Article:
125 of 300: The Feeling of Being Watched (2018)
Director: Assia BoundaouiCountry: USASeen at Cinépolis Chelsea (New York, NY)2018 Tribeca Film FestivalSaturday, April 28th
The Feeling of Being Watched can get pretty granular about court proceedings and FOIA requests, but at its heart this is a chilling watch about government surveillance of Muslim communities before and after 9/11. Boundaoui’s own Chicago suburb was the target of a massive FBI surveillance effort that went by the name “Vulgar Betrayal.” She documents her attempt to learn about the extent of the surveillance and who was targeted, ratcheting up the paranoia as she delves deeper into the process. Boundaoui has a background in public radio, and I think the measured tone and approach to the material is reflected in the film.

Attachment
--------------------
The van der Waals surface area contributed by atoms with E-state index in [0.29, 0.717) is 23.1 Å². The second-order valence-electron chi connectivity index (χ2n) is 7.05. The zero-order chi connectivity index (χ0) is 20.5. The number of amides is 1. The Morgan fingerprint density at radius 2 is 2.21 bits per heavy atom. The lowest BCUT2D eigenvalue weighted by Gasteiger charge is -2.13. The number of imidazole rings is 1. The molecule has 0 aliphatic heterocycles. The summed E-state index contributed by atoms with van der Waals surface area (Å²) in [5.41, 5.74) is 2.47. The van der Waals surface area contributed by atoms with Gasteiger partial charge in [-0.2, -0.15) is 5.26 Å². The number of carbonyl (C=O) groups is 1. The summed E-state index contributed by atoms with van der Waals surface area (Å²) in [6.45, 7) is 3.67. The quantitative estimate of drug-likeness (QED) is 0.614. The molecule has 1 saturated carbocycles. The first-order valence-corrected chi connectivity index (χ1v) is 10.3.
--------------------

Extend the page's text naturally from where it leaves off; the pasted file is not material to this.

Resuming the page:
126 of 300: Say Her Name: The Life and Death of Sandra Bland (2018)
Directors: Kate Davis and David HeilbronerCountry: USASeen at Cinépolis Chelsea (New York, NY)2018 Tribeca Film FestivalSaturday, April 28th
Say Her Name is essential viewing for anyone who cares about the Black Lives Matter movement. Whenever it airs on HBO, the film may spark further conversation about criminal justice reform as well as systemic racism in law enforcement. Davis and Heilbroner do a commendable job interweaving details of Bland’s life and activism while also exploring the mysterious circumstances of her death in a Texas jail. Law enforcement pushes a story of a woman driven to suicide because of marijuana, while her family and social media paints a picture of a woman eager for better opportunities. By the end, the one certainty is that she shouldn’t have been pulled over or arrested in the first place.
127 of 300: White Tide: The Legend of Culebra (2018)
Director: Theo LoveCountry: USASeen at Cinépolis Chelsea (New York, NY)2018 Tribeca Film FestivalSaturday, April 28th